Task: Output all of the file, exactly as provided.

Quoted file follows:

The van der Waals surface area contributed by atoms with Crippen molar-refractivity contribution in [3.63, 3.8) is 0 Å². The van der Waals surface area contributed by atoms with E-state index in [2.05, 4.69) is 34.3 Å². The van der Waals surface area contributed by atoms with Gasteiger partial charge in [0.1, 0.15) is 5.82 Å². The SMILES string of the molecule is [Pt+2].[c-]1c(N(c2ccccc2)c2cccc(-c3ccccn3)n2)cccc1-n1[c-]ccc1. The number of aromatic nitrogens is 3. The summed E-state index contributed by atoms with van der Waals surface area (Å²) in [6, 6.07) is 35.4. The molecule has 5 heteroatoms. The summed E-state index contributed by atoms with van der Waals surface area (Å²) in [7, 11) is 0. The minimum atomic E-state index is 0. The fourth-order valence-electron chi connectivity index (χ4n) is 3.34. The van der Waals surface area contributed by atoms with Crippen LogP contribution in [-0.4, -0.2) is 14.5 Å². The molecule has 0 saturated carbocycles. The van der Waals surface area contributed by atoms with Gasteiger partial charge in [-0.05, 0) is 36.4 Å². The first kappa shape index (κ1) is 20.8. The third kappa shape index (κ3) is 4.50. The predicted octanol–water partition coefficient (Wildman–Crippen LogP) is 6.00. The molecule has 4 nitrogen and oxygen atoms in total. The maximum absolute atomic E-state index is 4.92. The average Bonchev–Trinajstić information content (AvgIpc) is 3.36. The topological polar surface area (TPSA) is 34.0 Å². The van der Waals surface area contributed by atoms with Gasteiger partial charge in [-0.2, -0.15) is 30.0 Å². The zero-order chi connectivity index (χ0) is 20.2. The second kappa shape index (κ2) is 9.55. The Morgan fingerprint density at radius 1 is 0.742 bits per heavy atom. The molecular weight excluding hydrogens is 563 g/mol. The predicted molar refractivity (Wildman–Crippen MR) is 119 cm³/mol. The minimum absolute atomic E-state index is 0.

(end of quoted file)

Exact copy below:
The van der Waals surface area contributed by atoms with Crippen molar-refractivity contribution in [3.63, 3.8) is 0 Å². The van der Waals surface area contributed by atoms with E-state index in [2.05, 4.69) is 34.3 Å². The van der Waals surface area contributed by atoms with Gasteiger partial charge in [0.1, 0.15) is 5.82 Å². The SMILES string of the molecule is [Pt+2].[c-]1c(N(c2ccccc2)c2cccc(-c3ccccn3)n2)cccc1-n1[c-]ccc1. The number of aromatic nitrogens is 3. The summed E-state index contributed by atoms with van der Waals surface area (Å²) in [6, 6.07) is 35.4. The molecule has 5 heteroatoms. The summed E-state index contributed by atoms with van der Waals surface area (Å²) in [7, 11) is 0. The minimum atomic E-state index is 0. The fourth-order valence-electron chi connectivity index (χ4n) is 3.34. The van der Waals surface area contributed by atoms with Crippen LogP contribution in [-0.4, -0.2) is 14.5 Å². The molecule has 0 saturated carbocycles. The van der Waals surface area contributed by atoms with Gasteiger partial charge in [-0.05, 0) is 36.4 Å². The first kappa shape index (κ1) is 20.8. The third kappa shape index (κ3) is 4.50. The predicted octanol–water partition coefficient (Wildman–Crippen LogP) is 6.00. The molecule has 4 nitrogen and oxygen atoms in total. The maximum absolute atomic E-state index is 4.92. The average Bonchev–Trinajstić information content (AvgIpc) is 3.36. The topological polar surface area (TPSA) is 34.0 Å². The van der Waals surface area contributed by atoms with Gasteiger partial charge in [-0.2, -0.15) is 30.0 Å². The zero-order chi connectivity index (χ0) is 20.2. The second kappa shape index (κ2) is 9.55. The Morgan fingerprint density at radius 1 is 0.742 bits per heavy atom. The molecular weight excluding hydrogens is 563 g/mol. The predicted molar refractivity (Wildman–Crippen MR) is 119 cm³/mol. The minimum absolute atomic E-state index is 0.